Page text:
Europe

World population growing older, predicted to hit 9.7 billion by 2050

The global population is predicted by the United Nations to reach 9.7 billion by 2050, with the largest growth figures to be in the world's poorest countries.

The world's population is getting older and growing at a slower pace but is still expected to increase from 7.7 billion now to 9.7 billion in 2050, according to the United Nations

The UN Department of Economic and Social Affairs' Population Division said in a new report that world population could reach a peak of nearly 11 billion around the end of the century.

But Population Division Director John Wilmoth cautioned that because 2100 is many decades away this outcome "is not certain, and in the end the peak could come earlier or later, at a lower or higher level of total population."

The new population projections indicate that nine countries will be responsible for more than half the growth between now and 2050. In descending order of the expected increase, they are: India, Nigeria, Pakistan, Congo, Ethiopia, Tanzania, Indonesia, Egypt and the United States.

Two elderly women in India
Nine countries will be responsible for more than half the growth between now and 2050.
AAP

In sub-Saharan Africa, population is projected to nearly double by 2050, the report said.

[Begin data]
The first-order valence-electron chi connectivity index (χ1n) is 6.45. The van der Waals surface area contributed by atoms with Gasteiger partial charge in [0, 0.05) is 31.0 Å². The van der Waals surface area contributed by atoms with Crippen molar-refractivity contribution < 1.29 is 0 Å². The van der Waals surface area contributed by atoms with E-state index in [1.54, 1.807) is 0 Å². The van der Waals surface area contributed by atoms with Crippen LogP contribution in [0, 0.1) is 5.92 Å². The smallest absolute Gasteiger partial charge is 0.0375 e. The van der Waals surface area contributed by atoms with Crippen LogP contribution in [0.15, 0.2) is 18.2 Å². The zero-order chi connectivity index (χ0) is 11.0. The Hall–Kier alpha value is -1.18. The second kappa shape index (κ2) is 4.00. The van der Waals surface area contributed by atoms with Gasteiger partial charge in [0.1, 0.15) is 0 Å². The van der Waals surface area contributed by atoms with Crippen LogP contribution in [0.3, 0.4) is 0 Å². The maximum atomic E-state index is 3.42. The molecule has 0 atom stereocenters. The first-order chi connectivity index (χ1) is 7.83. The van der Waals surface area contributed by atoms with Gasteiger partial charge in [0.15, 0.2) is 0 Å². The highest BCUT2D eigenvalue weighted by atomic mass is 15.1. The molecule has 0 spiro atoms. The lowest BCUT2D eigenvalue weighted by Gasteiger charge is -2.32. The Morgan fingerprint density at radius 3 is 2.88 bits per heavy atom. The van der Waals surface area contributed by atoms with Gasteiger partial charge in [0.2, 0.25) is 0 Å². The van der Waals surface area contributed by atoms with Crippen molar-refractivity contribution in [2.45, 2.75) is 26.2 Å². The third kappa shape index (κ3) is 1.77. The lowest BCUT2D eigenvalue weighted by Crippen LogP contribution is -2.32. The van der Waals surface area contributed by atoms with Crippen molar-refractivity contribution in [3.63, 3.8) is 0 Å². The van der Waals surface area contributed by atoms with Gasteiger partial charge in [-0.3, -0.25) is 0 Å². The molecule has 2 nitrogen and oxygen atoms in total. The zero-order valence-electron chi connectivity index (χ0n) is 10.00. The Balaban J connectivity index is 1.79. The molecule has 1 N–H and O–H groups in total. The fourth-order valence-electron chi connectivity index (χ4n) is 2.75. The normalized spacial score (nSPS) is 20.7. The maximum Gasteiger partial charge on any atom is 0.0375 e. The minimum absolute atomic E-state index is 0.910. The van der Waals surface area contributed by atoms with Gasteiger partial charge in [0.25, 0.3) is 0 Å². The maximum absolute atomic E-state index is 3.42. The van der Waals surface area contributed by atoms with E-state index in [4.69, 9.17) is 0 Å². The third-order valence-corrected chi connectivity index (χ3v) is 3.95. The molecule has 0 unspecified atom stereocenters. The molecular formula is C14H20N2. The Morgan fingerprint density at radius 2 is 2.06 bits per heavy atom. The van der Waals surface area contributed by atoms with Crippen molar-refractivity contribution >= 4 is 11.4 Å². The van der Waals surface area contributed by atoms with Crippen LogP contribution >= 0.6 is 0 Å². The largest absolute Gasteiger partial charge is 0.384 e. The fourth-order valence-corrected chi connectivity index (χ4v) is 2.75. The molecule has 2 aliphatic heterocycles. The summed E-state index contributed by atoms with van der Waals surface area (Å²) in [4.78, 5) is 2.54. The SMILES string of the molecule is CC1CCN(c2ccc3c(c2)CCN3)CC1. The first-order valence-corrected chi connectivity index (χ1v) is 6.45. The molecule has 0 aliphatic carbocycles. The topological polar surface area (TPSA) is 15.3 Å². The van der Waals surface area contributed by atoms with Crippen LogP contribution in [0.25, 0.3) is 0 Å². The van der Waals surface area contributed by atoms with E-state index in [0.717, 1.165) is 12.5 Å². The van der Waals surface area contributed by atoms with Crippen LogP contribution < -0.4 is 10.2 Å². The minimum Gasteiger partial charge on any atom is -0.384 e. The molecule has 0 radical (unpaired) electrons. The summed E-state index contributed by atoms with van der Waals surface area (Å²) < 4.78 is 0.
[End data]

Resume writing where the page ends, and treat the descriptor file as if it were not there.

Undersecretary-General for Economic and Social Affairs Lu Zhenmin said in a statement: "Many of the fastest growing populations are in the poorest countries, where population growth brings additional challenges in the effort to eradicate poverty," promote gender equality and improve health care and education.

The report confirmed that the world's population is growing older due to increasing life expectancy and falling fertility levels.

The global fertility rate fell from 3.2 births per woman in 1990 to 2.5 births in 2019 and is projected to decline further to 2.2 births by 2050.

In 2019, the fertility rate in sub-Saharan Africa was the highest at 4.6 births per woman, with Pacific islands, northern Africa, and western, central and southern Asia above the replacement level, said the report.

But since 2010, it said 27 countries or areas have lost one per cent or more of their population.

"Between 2019 and 2050 populations are projected to decrease by one per cent or more in 55 countries or areas, of which 26 may see a reduction of at least 10 per cent," the UN said. "In China, for example, the population is projected to decrease by 31.4 million, or around 2.2 per cent, between 2019 and 2050."

According to the "World Population Prospects 2019: Highlights" report, migration is also a major component of population growth or loss in some countries.

Between 2010 and 2020, it said 14 countries or areas will see a net inflow of more than one million migrants while 10 countries will experience a similar loss.

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